In this post, Ed Nuhfer explores the role of metacognition and mindfulness in the enhancement of student learning. Both, Nuhfer argues, can help bridge the gap between traditional pedagogies and more student-centered learning experiences.
In this post, Jason Lodge argues that metacognition can help support student confidence while also helping to correct for overconfidence. He concludes, “it is vital that students develop metacognition so that they can monitor when they are wrong or when they are not progressing as they should be. If they can, then there is every chance that the learning experience can be more powerful as a result.”
In this post, Dr. Ashley Welsh describes her work incorporating reflection, peer work, and metacognition in a first-year science communication course for international, English Language Learners.
In this post, Dr. Amy Ratto Parks proposes a Meta-Rhetorical Triangle as a way to to support students’ successful navigation of writing assignments across the disciplines, and as a way to help instructors “offer the kinds of assignment details students really need in order to succeed in our classes.”
In this post, Diane K. Angell argues for the importance of metacognitive assignments for both teachers and students. These exercises raise awareness among both groups and improve student learning.
Roman Taraban and his colleagues share results of a study that examines how well students are able to accurately judge the accuracy of their knowledge, and whether or not the accuracy of their self-judgments depends upon how much they know.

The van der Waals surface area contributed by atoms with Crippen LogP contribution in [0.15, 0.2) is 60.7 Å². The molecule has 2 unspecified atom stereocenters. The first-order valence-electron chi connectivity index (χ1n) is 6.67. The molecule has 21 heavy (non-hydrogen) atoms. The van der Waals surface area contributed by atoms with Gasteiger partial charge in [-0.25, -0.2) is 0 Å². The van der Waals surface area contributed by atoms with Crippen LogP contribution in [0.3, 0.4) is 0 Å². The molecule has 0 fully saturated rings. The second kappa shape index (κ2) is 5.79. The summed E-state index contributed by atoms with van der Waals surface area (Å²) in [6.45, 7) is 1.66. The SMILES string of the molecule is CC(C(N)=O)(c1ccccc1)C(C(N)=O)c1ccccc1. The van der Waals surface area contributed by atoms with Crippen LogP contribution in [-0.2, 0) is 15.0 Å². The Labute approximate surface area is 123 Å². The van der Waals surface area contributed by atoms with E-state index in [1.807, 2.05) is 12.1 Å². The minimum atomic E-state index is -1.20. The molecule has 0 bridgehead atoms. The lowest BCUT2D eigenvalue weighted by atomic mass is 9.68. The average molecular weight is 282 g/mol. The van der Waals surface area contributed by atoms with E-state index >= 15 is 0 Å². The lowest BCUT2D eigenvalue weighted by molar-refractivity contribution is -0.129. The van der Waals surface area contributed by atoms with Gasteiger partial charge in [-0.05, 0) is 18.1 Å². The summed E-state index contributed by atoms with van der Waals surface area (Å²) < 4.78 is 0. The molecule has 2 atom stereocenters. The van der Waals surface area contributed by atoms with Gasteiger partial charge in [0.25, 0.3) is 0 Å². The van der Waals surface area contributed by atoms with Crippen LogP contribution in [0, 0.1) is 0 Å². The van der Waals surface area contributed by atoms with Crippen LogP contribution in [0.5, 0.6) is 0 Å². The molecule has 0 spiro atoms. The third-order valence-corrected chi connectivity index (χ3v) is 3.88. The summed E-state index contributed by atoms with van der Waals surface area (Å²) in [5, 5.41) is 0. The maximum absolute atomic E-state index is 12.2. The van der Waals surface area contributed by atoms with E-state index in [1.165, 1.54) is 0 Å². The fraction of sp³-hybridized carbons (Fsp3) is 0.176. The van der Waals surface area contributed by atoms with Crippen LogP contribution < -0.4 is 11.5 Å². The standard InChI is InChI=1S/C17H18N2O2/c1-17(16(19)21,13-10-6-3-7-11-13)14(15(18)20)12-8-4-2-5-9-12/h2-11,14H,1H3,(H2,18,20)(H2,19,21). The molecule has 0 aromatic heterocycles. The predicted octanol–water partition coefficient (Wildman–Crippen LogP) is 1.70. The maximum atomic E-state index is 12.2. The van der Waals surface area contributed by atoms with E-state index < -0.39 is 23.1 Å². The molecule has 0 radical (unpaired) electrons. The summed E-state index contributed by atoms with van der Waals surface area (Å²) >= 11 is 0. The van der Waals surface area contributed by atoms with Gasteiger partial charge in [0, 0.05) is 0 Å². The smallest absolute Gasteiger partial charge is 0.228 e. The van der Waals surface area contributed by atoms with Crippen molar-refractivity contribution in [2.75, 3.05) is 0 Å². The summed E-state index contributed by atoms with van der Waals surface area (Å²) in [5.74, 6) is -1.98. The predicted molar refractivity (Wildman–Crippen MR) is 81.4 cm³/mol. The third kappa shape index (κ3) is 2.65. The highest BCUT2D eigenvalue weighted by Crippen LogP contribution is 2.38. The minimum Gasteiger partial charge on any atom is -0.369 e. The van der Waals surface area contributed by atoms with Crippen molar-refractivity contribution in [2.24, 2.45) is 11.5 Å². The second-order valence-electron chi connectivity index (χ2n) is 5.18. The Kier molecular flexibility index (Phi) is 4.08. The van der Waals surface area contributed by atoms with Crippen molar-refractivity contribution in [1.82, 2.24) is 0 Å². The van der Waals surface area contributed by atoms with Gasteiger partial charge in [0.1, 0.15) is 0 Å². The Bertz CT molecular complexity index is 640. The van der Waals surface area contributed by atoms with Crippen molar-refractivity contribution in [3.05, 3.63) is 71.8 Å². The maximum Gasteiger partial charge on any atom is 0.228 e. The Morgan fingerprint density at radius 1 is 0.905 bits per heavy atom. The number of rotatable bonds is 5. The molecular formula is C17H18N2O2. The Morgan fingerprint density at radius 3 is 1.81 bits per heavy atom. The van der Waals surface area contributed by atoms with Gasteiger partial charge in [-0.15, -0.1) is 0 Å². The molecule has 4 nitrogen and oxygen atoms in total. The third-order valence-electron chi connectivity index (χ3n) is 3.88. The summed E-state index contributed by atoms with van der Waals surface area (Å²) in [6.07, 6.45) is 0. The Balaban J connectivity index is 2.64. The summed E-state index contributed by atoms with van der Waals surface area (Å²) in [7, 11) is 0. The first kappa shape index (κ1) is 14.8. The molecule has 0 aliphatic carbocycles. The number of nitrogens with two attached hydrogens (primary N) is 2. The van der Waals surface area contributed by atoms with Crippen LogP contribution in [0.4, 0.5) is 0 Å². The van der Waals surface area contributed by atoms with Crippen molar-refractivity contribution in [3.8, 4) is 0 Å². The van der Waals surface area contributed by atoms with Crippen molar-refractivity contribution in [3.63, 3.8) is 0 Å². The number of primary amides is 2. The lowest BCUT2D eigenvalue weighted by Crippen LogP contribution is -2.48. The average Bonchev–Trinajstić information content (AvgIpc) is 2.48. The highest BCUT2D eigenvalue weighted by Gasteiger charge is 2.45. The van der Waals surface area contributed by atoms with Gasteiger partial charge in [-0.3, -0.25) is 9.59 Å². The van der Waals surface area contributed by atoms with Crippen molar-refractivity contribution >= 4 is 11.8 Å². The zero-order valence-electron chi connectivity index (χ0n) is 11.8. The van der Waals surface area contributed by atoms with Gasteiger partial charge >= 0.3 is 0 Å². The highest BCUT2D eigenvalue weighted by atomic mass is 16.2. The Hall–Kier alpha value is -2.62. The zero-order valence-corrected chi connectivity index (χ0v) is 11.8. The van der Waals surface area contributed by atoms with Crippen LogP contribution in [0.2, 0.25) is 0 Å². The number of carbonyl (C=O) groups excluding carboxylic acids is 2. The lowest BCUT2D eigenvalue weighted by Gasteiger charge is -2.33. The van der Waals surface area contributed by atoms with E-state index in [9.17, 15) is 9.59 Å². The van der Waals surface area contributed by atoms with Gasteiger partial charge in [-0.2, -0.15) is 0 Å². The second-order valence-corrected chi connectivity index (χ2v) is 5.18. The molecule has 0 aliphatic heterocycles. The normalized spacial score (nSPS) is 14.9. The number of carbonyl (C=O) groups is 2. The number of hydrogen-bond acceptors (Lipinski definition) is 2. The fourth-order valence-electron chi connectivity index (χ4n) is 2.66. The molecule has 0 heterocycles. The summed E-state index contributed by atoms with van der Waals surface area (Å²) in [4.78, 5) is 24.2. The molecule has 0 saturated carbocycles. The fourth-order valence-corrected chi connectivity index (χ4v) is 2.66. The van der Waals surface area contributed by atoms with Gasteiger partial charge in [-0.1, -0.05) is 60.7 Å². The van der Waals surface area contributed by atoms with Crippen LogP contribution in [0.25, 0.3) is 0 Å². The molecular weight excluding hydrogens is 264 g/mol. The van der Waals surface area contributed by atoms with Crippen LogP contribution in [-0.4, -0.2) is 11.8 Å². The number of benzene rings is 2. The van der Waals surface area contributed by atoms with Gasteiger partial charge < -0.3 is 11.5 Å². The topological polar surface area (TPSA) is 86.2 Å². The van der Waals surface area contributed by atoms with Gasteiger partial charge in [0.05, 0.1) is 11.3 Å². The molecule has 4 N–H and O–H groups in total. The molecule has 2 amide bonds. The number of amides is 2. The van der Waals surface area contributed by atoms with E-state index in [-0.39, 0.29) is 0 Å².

In this post, Amy Ratto Parks shares an example of how to spot an opportunity for an in-the-moment metacognitive mini-lesson, making the intervention real and meaningful for her students.
Backer, Keer and Valcke’s study “explores the potential of reciprocal peer tutoring to promote both university students’ metacognitive knowledge and their metacognitive regulation skills. The study was conducted in a naturalistic higher education setting, involving 67 students tutoring each other during a complete semester.” Backer, Liesje De. (May 2012) . Exploring the potential impact of reciprocal peer tutoring on higher… Read more »
This chapter talks about the problems in students’ motivation to learn and how self-regulated learning can provide some insights to issues such as, how come students care more about their grades than learning the disciplinary content of their courses?, why do students wait until the last minute to fulfill the obligations of their courses such as studying for an exam… Read more »
In this post, Chris Was shares some of his research exploring the development of metacognition in young children. He finds that the difference between predicted recall performance and actual performance supports the hypothesis that metacognition is not a single skill that children have or not, but rather it is a complex of many skills and processes the children acquire through experiences and maturation.
By Lodge and Larmar, This article focuses on how significant it is to encourage metacognitive processing as a means of increasing student retention, enhancing university engagement and lifelong learning. Larmar, S. & Lodge, J. (2014). Making sense of how I learn: Metacognitive capital and the first year university student. The International Journal of the First Year in Higher Education, 5(1)…. Read more »